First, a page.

The Venice Architecture Bienale opens on the 28 of May, and Designboom is getting a preview. One installation is a bit of a preview itself. We have covered Foster + Partners' designs for drone ports in Rwanda; now they have built a piece of it in Venice. Designboom writes:
Located at the end of the Arsenale, the pavilion serves as a symbolic gateway to the newly opened public park. the possibility of it remaining as a permanent structure is also under consideration. The color of the earth-based products is a careful match with the historic buildings which surround it. the prototype vault comprises two outer surfaces, with an inner layer of traditional tiles. Compared to traditional burnt clay bricks, the use of stabilized earth does not require intensive use of fuel to achieve its performance.
Looking at it under construction, it appears to be a classic timbrel vault made up of layers of laminated tiles. These vaults are incredibly strong and thin; as described by Kris de Decker, the technology "allowed for structures that today no architect would dare to build without steel reinforcements. The technique was cheap, fast, ecological and durable."
Americans will know them as Guastavino vaults, after the family that patented and built them, most notably in the Oyster Bar of Grand Central Station and the Boston public library.
In Cuba, they were used after the revolution because of the American embargo on portland cement and steel; Foster is evidently helping in the restoration of the ballet school there. They are a truly appropriate technology for places like Rwanda where there is lots of labour but not much money.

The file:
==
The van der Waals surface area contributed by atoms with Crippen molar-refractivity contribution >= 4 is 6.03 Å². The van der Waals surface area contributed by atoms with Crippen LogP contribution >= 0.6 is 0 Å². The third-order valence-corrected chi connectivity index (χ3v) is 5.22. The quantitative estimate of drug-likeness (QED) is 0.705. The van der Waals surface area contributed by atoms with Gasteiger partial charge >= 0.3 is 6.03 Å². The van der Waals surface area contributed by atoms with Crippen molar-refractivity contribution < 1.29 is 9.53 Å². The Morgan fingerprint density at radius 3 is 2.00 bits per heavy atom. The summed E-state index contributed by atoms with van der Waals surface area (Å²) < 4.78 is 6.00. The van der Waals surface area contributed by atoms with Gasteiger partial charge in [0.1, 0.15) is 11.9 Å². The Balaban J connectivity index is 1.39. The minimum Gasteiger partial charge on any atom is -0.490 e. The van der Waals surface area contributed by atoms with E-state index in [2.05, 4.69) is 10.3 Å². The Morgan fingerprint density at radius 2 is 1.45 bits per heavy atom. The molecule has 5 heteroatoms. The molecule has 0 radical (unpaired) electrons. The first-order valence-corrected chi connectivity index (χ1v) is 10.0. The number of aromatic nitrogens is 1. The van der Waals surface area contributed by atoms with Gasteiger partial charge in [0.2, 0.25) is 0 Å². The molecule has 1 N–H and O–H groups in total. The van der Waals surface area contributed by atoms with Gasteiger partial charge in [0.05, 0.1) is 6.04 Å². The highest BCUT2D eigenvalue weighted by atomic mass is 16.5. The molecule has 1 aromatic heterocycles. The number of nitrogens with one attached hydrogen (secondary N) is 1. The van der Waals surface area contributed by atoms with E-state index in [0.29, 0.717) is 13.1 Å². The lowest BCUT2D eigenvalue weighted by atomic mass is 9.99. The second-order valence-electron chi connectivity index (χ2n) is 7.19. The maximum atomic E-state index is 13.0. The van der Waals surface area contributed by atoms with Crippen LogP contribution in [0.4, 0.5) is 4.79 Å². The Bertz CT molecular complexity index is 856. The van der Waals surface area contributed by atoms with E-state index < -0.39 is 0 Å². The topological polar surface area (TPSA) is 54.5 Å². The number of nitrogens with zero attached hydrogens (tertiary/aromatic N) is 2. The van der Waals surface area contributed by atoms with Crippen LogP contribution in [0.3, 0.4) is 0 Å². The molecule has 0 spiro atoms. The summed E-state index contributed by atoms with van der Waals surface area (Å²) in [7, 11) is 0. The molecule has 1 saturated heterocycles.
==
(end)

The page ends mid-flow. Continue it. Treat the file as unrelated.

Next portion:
Unlike Foster's Timbrel vaults, this is most definitely not cheap and cheerful, made out of stone in Texas and shipped over.
The various elements – four prototypes of vaulted floor systems, a series of graphical force diagrams, and an expansive stone vault – demonstrate how architecture can learn from the building techniques of the past. The work asserts that aesthetics and the efficient use of resources are not mutually exclusive. Through the use of novel structural design approaches and digital fabrication methods, excess steel has been eliminated, allowing more humble materials — such as earth and stone — to take precedence.
They may be old techniques, but Rafael Guastavino would barely recognize it in these videos, where it is resolved on the computer, cut by CNC routers, and laid up without reinforcement or any mortar, just relying on the compression of the arch, spanning over fifty feet. I do not know if I would have the nerve to stand under it. More in Designboom.